The five-member Enumclaw Library Advisory Board shrank to four last week after Charles Sansone submitted his letter of resignation in what he called "a mixture of regret and relief."
In his letter to Mayor Liz Reynolds, Sansone accused the city of excluding the Library Board and former director Bob Baer from all discussions with KCLS personnel and being unresponsive to the Board's questions and concerns. "YOUR appointed Library Advisory board was never allowed to participate in any discussions on alternative funding options, never asked for our opinion, and when we did make comment, were told we should not disagree with City policy," he wrote. "You and Council have refused to honor the mandate in Section 3 of that alternative options other than annexation to KCLS would be investigated."
Board chair JoAn McKinlay shares Sansone's opinion. "We've been working on this for like, two years," she said. "And they've never answered any of our questions or come back to us or even considered alternatives. All we asked was they consider some of the alternatives."
On the other side, newer Board members Rich Elfers and Richard E. Hughes have been active in campaigning for the KCLS annexation.
In a comment response on , Elfers, who was a former city councilmember, said that council did consider the Board's proposal to set up a 40 cents per $1,000 AV levy dedicated for the library plus an additional $260,000 from the general fund. (See this Courier-Herald story covering that proposal.) "The problem is that if you add the costs up, the amount the Library Board requested was closer to $.65/$1000," he said. "In actuality we can get better service with more hours for less cost by going with the King County Library System with a maximum cost of $.50/$1000. In reality, KCLS is cheaper and better."
Hughes also wrote this on March 16 after Councilman Sean Krebs clarified during council's March 12 meeting that it was council's choice to not fund the library. Hughes posed the possibility that if annexation doesn't pass, the city loses its library. Merging with KCLS gives the library a consistent funding source and "it would no longer be dependent upon stipends from the city that could vary year to year."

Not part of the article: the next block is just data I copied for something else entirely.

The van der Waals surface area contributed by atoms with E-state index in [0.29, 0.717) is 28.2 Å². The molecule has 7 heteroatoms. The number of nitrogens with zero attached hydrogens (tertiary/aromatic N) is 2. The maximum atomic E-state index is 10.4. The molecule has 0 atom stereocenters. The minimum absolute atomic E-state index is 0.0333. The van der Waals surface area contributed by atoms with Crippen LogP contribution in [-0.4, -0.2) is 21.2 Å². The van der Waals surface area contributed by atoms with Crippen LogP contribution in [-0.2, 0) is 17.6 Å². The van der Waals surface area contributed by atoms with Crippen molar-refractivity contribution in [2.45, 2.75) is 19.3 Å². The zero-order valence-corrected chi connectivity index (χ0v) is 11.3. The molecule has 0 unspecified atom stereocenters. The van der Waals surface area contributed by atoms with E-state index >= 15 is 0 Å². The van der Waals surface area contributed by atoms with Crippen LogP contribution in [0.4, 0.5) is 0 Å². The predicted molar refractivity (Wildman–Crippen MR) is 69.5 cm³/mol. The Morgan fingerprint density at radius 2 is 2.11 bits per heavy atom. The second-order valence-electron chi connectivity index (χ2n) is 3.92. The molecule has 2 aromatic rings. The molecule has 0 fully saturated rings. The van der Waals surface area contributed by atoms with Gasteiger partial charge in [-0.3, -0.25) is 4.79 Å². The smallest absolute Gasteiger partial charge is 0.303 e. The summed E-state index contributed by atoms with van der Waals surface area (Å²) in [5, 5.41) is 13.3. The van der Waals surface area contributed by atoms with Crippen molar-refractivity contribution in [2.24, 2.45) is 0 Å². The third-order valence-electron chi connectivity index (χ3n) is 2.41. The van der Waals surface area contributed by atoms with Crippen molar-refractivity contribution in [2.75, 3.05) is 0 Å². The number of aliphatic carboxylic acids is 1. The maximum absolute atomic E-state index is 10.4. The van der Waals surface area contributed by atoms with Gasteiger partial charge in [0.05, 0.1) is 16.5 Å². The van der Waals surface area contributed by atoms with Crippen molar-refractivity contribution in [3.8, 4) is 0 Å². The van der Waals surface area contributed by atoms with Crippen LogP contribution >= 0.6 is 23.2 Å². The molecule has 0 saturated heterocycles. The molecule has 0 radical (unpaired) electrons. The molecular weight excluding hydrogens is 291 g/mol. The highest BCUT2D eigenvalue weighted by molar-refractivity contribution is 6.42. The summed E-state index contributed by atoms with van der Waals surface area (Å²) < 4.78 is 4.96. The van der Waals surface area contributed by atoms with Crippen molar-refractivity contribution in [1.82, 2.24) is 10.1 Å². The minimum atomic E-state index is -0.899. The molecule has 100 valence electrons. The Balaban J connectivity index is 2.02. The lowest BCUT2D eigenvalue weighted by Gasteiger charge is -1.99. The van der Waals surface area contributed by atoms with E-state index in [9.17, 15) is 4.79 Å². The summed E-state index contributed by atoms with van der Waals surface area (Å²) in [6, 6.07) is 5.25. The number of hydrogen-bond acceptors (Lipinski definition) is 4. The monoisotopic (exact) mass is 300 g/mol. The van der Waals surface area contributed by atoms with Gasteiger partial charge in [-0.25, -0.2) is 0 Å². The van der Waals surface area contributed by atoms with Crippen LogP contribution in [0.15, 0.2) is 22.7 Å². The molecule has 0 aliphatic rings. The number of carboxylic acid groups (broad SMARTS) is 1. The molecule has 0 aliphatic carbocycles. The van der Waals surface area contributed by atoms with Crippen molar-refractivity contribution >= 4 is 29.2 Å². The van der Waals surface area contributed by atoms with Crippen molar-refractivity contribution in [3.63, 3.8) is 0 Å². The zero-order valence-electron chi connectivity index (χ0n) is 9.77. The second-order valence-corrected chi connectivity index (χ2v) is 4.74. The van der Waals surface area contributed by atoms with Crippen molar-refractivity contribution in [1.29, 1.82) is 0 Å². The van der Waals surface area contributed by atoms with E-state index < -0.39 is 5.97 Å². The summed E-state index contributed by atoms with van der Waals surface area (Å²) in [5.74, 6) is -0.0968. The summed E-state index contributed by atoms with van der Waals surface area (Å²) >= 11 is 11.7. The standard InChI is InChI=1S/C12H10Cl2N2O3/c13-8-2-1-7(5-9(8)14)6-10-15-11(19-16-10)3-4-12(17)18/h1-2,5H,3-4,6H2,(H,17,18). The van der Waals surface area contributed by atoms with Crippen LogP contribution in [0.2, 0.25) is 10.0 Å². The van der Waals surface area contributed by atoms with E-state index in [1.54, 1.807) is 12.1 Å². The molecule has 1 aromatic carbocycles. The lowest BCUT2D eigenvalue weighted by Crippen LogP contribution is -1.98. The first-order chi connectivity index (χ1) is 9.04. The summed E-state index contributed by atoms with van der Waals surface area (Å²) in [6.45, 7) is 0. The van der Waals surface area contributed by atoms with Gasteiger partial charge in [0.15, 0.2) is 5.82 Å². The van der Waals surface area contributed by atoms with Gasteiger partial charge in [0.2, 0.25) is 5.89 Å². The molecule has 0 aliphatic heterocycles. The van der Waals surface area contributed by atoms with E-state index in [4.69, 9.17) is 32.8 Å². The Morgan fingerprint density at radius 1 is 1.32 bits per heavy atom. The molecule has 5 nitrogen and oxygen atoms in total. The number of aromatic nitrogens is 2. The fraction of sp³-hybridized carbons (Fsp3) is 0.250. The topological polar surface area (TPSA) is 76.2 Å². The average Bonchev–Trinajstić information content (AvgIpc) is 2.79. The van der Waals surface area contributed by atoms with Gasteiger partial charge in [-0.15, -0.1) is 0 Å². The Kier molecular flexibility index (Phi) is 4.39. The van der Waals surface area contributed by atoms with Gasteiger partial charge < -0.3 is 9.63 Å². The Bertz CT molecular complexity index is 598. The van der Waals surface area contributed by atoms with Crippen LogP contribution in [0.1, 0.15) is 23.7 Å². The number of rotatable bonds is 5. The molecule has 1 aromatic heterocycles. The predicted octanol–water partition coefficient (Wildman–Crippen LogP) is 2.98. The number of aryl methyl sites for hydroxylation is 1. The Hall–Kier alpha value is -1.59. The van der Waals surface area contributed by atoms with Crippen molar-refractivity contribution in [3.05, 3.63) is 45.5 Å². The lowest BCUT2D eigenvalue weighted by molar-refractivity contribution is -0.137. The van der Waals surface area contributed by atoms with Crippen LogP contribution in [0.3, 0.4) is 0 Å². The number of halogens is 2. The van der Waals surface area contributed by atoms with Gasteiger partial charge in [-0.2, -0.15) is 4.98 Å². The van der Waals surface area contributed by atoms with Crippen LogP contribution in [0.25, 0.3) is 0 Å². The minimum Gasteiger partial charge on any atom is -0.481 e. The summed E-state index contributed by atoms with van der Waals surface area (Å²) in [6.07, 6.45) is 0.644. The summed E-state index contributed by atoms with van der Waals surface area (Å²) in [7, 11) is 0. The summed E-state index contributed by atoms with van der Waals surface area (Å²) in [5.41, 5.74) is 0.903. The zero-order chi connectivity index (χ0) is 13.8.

This leaves Jim Barchek who offered that as a county resident, he has a more distant, if not resigned perspective on the issue.
"I've read every single letter to the paper [arguing both sides] and every single one of them is right," he said.
"The best thing for this community would be for it to run its own library the way it did four or five years ago, amply funded and we had local control," he continued. "And I still believe that but I don't believe this administration or council are ever going to make that happen again. The second best choice then, is King County."
If annexation fails and citizens demand the city keep the library open, "it's going to stay a pretty poor library," he said. "If they don't shut it down, I just have to believe it'll be run at a much reduced level. We're already down to 32  hours a week. That's not the way this library should be going, with no professional librarian in charge. I just don't see our current administration and council improving on that. I'd rather see it run by somebody who cares about the quality of the library."
With four remaining members, the Library Board, in accordance with the transfer agreement with KCLS, would still remain in its advisory role with the annexation. But that doesn't mean much for Barchek. "The administration and council have never paid attention to the Board," he said. "They've ignored everything we've recommended and that's kind of why I'm feeling the way I'm feeling. I don't think the Board has ever been listened to by the people it should be listening to, so it doesn't really make a lot of difference. It has no real authority. I still firmly believe our recommendation was the best choice."